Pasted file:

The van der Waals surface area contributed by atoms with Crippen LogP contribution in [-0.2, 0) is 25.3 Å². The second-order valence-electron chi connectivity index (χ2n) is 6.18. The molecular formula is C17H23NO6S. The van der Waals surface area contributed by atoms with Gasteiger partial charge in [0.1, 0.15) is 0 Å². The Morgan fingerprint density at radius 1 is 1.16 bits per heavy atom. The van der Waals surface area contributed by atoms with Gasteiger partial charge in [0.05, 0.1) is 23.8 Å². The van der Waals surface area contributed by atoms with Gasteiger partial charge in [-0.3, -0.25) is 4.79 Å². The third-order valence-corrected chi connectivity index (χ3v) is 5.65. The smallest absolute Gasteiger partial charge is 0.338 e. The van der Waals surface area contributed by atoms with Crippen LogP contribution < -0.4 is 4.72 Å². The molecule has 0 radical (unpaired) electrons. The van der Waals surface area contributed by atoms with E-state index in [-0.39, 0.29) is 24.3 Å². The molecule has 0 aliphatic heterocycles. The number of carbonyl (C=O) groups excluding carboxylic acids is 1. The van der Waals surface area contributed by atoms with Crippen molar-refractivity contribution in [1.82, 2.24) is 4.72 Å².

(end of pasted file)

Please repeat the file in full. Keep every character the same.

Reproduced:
The van der Waals surface area contributed by atoms with Crippen LogP contribution in [-0.2, 0) is 25.3 Å². The second-order valence-electron chi connectivity index (χ2n) is 6.18. The molecular formula is C17H23NO6S. The van der Waals surface area contributed by atoms with Gasteiger partial charge in [0.1, 0.15) is 0 Å². The Morgan fingerprint density at radius 1 is 1.16 bits per heavy atom. The van der Waals surface area contributed by atoms with Gasteiger partial charge in [0.05, 0.1) is 23.8 Å². The van der Waals surface area contributed by atoms with Gasteiger partial charge in [-0.3, -0.25) is 4.79 Å². The third-order valence-corrected chi connectivity index (χ3v) is 5.65. The smallest absolute Gasteiger partial charge is 0.338 e. The van der Waals surface area contributed by atoms with Crippen LogP contribution < -0.4 is 4.72 Å². The molecule has 0 radical (unpaired) electrons. The van der Waals surface area contributed by atoms with E-state index in [-0.39, 0.29) is 24.3 Å². The molecule has 0 aliphatic heterocycles. The number of carbonyl (C=O) groups excluding carboxylic acids is 1. The van der Waals surface area contributed by atoms with Crippen molar-refractivity contribution in [1.82, 2.24) is 4.72 Å².